All head injuries – even those which look trivial – can seriously affect the brain. The seven-time F1 champion Michael Schumacher sustained a severe brain injury after an unfortunate skiing accident.

Obviously this doesn’t necessarily mean that when a child falls from a bicycle and bumps its head against something, it has suffered from a dangerous brain trauma, especially if it was wearing a helmet. The problem is with mild but repeated head injuries, which might cumulatively lead to brain damage in time.

Heading the ball

This is suggested by studies of footballers’ brains conducted by Michael Lipton from the Albert Einstein College of Medicine. Using a type of an MRI device he demonstrated that heading the ball during football matches can cause some brain damage.

The damage occurs mainly to the frontal, temporal and occipital lobes, which contain areas responsible for memory, attention, and decision-making. People with such lesions diagnosed performed below average in response-time and verbal memory tests.

Fortunately, the safety limits for heading the ball are quite large. Dr. Lipton’s studies show that brain lesions occur after at least 1,000-1,500 contacts with the ball annually. This puts professional players at a much greater risk than amateurs.

Boxer’s dementia

The cumulative effect of frequent mild head injuries is also testified to by post-mortem examinations of other athletes’ brains – mainly hockey and American football players, as well as veterans.

The results were published by the “Brain" journal. It turned out that a brain degenerative disease might develop after many years.

In a study of the brains of 85 people aged 17 to 98, 68 men, or 80% of all study subjects, showed signs of chronic traumatic encephalopathy. It is an incurable brain disease causing problems with memory, focus, as well as depression and dementia. It is also termed “boxer’s dementia", as it is often diagnosed in boxers. It is a threat to all athletes who suffer frequent blows to the head.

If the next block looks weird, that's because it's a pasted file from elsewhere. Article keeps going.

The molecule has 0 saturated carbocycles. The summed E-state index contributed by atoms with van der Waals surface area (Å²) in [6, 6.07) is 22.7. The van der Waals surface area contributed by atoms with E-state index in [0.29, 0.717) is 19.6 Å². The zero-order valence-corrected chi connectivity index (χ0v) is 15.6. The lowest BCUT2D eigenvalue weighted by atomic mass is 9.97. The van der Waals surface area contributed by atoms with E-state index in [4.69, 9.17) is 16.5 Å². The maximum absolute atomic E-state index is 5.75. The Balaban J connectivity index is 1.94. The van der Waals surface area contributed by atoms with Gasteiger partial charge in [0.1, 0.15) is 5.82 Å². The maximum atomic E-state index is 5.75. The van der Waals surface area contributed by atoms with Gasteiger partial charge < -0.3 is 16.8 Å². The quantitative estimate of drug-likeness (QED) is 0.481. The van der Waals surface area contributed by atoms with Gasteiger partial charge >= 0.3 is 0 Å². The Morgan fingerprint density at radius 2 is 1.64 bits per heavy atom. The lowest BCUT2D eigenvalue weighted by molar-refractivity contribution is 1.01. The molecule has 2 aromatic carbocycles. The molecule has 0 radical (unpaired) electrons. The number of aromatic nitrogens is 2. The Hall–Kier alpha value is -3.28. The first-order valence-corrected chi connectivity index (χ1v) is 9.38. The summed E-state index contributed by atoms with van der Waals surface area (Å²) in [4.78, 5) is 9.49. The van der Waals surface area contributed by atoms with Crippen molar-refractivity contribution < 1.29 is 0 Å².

Such blows to the head cause the brain to move and hit the walls of the skull, inside which it “floats" in the cerebrospinal fluid. This might result in bleeding, nerve cell damage or swelling, leading to problems with memory and focus, and also headaches.

Liat Ayalon from the Sheb Medical Centre claims that people who have suffered mild traumatic brain injuries are susceptible to disturbances in the wake-sleep cycle, which are often confused with insomnia. The mechanism is not known, however.

With a helmet on your head

Obviously, this does not mean that all and every head injury must have serious consequences. The threat should not be disregarded, however – even mild injuries can be prevented by using helmets.

“The Canadian Medical Association Journal claims that helmets can reduce the risk of brain injury in skiers and snowboarders by 35%, while not increasing the threat of neck injuries.

The risk is also reduced by one-third in cyclists.

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